The City Hall was constructed as designed, and Richmond’s City Council and courts began using the building in December 1818. Mills’ most famous Richmond commission, Monumental Church at 1224 East Broad Street, was completed four years before. It is interesting to imagine the scene on Richmond’s grand boulevard with these two domed temples within sight of each other, one to secular law and governance, and one as a memorial to the dead, but these two buildings livened the Richmond skyline for decades.
Robert Mills’ Monumental Church (1812-1814) on Broad Street.
Visitors to Monumental Church today can admire the interior features: the wooden dome above their heads, the light coming down from far above from the lantern in the dome, and the gallery held up by thin columns and know that the main courtroom in Mills’ City Hall must have looked very similar. Information about the interior of City Hall is scant, with vague references to the flags that hung inside as compared to the austere interior of Monumental Church. Nevertheless, the light filtering down from the large lantern at the top of the dome must have been much the same.
Interior of Monumental Church, showing the lantern, or skylight, in the top of the dome.
The French hero of the American Revolution, the Marquis de Lafayette, visited Richmond as part of his triumphant tour of the United States in 1824. His reception at City Hall that October was one of the events from Richmond’s history recorded in a series of dioramas created for the Valentine Museum for the bicentennial celebrations in 1937. In this diorama scene, Lafayette emerges from his carriage in Capitol Street and is applauded by excited Richmonders who line the street and crowd the windows of City Hall.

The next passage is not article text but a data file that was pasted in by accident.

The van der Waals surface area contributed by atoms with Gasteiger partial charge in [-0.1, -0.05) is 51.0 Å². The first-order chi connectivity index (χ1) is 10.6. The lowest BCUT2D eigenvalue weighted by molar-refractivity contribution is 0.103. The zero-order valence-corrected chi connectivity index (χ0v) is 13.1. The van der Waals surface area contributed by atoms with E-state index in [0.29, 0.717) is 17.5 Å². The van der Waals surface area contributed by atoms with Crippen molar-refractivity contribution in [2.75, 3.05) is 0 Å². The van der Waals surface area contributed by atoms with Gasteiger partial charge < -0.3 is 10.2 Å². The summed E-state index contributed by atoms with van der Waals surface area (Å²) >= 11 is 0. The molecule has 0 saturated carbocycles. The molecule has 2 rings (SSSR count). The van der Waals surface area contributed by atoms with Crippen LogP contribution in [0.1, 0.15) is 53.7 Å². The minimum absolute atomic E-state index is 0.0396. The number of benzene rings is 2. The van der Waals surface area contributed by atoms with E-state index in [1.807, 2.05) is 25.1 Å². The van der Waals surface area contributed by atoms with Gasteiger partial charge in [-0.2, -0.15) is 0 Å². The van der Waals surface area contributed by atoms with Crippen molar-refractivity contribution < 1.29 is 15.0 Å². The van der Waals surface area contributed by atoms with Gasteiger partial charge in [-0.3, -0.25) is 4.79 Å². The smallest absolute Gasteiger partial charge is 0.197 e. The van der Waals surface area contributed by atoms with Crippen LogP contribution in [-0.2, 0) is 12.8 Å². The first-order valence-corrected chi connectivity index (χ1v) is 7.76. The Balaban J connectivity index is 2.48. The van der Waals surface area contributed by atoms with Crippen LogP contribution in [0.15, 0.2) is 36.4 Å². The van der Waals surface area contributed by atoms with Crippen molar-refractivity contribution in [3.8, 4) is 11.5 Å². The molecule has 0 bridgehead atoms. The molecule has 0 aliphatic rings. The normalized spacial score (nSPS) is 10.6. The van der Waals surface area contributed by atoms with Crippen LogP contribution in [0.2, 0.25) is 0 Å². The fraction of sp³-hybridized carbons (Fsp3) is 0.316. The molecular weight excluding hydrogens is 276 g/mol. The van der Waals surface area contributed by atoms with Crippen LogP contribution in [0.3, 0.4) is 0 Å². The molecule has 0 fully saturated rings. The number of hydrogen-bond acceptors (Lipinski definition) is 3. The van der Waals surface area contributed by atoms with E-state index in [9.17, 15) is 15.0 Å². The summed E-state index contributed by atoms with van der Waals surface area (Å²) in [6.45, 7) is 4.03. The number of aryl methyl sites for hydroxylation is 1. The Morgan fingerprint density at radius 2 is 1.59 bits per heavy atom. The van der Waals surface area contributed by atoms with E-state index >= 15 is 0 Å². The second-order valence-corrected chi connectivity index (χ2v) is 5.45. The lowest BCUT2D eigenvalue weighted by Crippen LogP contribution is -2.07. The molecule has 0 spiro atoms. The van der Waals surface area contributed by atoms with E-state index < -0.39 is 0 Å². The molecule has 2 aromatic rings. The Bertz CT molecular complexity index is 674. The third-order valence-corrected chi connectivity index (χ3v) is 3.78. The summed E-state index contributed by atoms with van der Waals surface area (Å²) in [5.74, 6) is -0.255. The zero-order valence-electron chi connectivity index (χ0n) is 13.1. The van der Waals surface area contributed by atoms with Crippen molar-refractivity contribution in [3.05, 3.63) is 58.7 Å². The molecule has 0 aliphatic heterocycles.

The Marquis de Lafayette arriving at Richmond City Hall in October 1824. (The Valentine Museum)
For decades, the credit for the design of Richmond’s 1818 City Hall has been muddied by statements by French architect Maximilian Godefroy. Godefroy was a self-promotor whose work in Richmond survives only as a partly-executed plan for the landscaping of Capitol Square. The straight lane that runs from the Washington Monument to the Governor’s Mansion is the last trace of Godefroy in Richmond. In an 1816 letter describing the bitter falling out that he had with fellow architect B. Henry Latrobe involving a commission in Baltimore, Godefroy also lashes out at his rival, Mills. Godefroy claimed to have been given the ”painful” task of transforming Mills’ Richmond City Hall into a “regular edifice.”
This is typical of Godefroy’s self-promotion and, although this claim is often repeated by historians as late as a major biography of Mills in 2001, it is completely untrue. Tellingly, even the French architect’s biographer, John Bryan, had to admit that Godefroy’s “constant exaggerations -- these are all verbal constructions, some of which Godefroy himself came to believe…” A thorough search of City of Richmond records show Godefroy was never hired or paid for any work and indeed his name does not appear in the City government records at all.